Sometimes, after a separation or divorce one parent will consider moving location. This could be to return home, for a fresh start, as a result of work opportunities or needs or to be closer to a wider support network of family and friends. If there are children involved, this can cause tensions and disagreements between parents who both naturally want to be close to their children. Cases that involve one parent applying to relocate with the child(ren) are some of the most emotive that we have to deal with. Whether a relocation is out of the jurisdiction to another country or within the jurisdiction to another county, the impact, whether the Applicant is successful or not, is far reaching. There is sadly no win-win in cases such as these. They are very likely to be determined within the family court system because there is ultimately no middle ground upon which to negotiate and so less or no compromises to explore.
The law that applies to how these cases are dealt with has changed significantly over the last 20 years. In 2001, a Court of Appeal decision (Payne v Payne) placed significant focus on the primary carer, often the mother, and the impact on her should she not be allowed to relocate. Much of the change in guidance and subsequent cases acknowledges that the world we live in now often sees parents sharing the care of the child(ren) rather than there being an absolute “primary carer”.
Courts are now required to revert back to the welfare checklist and look at what is best for the child overall. They must do this by looking at the scenario for the child in accepting or rejecting the application to move on each and every factor. This is to avoid the left-behind parent’s case being side-lined as was often the case when the rules of Payne v Payne were applied. However, often one of the factors to be looked at is, if the application is refused, how unhappy will the applicant parent be and what impact will that have on the child(ren).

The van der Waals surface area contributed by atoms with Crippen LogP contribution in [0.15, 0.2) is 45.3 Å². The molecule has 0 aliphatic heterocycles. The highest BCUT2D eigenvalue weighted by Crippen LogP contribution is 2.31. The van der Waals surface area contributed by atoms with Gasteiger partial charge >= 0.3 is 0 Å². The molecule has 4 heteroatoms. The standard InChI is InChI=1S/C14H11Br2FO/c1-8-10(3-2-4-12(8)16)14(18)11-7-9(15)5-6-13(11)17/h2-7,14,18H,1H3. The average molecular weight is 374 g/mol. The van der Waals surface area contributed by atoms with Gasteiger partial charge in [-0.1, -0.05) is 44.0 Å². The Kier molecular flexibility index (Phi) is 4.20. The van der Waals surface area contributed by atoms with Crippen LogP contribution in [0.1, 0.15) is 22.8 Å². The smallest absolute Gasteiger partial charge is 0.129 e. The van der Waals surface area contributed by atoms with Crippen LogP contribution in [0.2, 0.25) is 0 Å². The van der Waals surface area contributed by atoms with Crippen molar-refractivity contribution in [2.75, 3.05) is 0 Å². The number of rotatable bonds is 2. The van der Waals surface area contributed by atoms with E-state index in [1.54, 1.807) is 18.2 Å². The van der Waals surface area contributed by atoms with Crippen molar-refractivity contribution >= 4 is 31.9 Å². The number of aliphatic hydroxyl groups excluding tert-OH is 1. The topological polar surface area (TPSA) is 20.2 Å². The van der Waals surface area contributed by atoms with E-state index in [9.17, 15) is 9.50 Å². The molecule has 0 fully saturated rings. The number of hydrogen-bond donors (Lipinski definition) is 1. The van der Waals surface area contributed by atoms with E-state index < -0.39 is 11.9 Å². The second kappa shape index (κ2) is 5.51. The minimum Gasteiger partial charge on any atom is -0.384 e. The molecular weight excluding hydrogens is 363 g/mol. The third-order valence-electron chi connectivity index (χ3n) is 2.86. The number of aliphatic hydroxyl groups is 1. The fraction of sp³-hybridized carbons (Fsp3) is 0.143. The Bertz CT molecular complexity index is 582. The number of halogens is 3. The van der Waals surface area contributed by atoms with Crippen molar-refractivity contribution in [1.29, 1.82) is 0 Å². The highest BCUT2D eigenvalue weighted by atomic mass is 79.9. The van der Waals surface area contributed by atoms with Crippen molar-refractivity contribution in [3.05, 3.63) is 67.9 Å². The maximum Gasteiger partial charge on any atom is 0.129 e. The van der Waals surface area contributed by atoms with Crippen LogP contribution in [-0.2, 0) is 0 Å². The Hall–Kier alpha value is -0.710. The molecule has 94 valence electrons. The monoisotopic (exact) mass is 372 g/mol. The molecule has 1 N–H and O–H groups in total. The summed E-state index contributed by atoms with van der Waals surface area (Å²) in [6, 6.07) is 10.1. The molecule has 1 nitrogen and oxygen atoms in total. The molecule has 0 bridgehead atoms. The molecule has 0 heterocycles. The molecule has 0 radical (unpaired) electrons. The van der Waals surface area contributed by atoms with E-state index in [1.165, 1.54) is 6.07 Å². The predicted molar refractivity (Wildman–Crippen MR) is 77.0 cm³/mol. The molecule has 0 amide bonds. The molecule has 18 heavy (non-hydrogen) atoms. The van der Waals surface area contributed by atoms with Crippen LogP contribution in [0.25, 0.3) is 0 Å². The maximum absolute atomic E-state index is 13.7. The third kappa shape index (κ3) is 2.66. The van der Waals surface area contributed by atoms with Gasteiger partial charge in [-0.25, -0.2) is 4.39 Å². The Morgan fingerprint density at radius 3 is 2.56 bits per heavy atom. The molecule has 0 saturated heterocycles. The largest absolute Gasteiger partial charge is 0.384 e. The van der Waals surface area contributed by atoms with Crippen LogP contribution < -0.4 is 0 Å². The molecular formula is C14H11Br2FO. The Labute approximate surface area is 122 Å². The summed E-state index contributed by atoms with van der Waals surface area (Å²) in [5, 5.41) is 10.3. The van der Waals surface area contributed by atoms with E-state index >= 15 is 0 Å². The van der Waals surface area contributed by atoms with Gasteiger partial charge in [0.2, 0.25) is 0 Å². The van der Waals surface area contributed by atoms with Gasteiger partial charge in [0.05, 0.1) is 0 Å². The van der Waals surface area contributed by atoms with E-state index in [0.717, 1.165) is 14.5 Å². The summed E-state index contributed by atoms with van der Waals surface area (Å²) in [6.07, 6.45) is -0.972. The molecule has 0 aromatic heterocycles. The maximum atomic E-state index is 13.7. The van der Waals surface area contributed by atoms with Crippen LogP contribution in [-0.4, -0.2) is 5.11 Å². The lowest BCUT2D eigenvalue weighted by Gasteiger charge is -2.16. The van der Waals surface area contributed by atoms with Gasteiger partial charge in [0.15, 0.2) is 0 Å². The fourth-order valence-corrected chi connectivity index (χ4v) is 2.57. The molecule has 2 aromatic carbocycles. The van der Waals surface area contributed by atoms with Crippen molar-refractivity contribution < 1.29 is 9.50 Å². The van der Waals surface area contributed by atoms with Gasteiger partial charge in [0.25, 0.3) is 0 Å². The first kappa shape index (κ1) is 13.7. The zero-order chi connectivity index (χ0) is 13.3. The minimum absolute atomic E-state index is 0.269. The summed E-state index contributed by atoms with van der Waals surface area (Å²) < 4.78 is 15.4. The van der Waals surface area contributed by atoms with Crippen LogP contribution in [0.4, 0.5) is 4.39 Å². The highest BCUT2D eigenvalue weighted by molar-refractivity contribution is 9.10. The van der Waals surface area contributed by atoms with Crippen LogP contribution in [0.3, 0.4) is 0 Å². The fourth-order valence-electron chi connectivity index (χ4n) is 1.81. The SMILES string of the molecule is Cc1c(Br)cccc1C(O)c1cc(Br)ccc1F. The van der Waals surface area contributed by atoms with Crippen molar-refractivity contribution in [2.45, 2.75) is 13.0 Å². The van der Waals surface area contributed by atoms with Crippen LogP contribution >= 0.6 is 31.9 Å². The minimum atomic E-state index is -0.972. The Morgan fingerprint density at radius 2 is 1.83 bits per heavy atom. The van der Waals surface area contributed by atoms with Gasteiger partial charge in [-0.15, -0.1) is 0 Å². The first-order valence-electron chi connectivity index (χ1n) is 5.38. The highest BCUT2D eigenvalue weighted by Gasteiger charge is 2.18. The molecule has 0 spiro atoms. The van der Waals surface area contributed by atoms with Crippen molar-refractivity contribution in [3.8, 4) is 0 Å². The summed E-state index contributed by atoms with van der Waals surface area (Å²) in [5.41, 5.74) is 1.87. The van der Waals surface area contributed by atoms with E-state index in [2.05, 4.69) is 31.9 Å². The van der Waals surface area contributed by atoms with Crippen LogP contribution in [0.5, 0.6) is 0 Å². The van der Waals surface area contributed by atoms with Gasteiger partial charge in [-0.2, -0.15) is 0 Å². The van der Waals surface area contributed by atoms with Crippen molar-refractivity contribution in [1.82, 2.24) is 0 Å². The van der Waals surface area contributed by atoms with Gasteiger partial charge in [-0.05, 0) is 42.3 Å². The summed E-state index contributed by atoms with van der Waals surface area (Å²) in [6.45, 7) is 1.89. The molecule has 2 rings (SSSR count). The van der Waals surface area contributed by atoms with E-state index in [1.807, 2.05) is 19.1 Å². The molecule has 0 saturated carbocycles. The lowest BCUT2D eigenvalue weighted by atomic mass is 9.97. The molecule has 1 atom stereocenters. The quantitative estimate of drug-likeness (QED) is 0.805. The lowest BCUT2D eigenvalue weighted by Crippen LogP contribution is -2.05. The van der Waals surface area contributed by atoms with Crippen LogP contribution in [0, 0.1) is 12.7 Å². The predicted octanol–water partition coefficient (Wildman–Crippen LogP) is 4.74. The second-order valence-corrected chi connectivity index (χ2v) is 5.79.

A successful application to relocate must include a fully formulated plan in terms of the practicalities of the move and also how the future relationship of the child(ren) and the parent they are moving away from will be preserved. Similarly, opposing a relocation application is about drawing out the negative impacts on the child(ren) or any flaws in the practicalities of the Applicant’s plan to move. These are not cases that can easily be dealt with without proper legal representation and the team at BPE are very happy to speak with any parents finding themselves in this situation.
If you are considering relocating with your children and would like advice on how to best approach the situation or if your former partner is looking to relocate and you would like advice, please contact Jemma Jones (firstname.lastname@example.org 01242 248287 or another member of the BPE Family team.
These notes have been prepared for the purpose of an article only. They should not be regarded as a substitute for taking legal advice.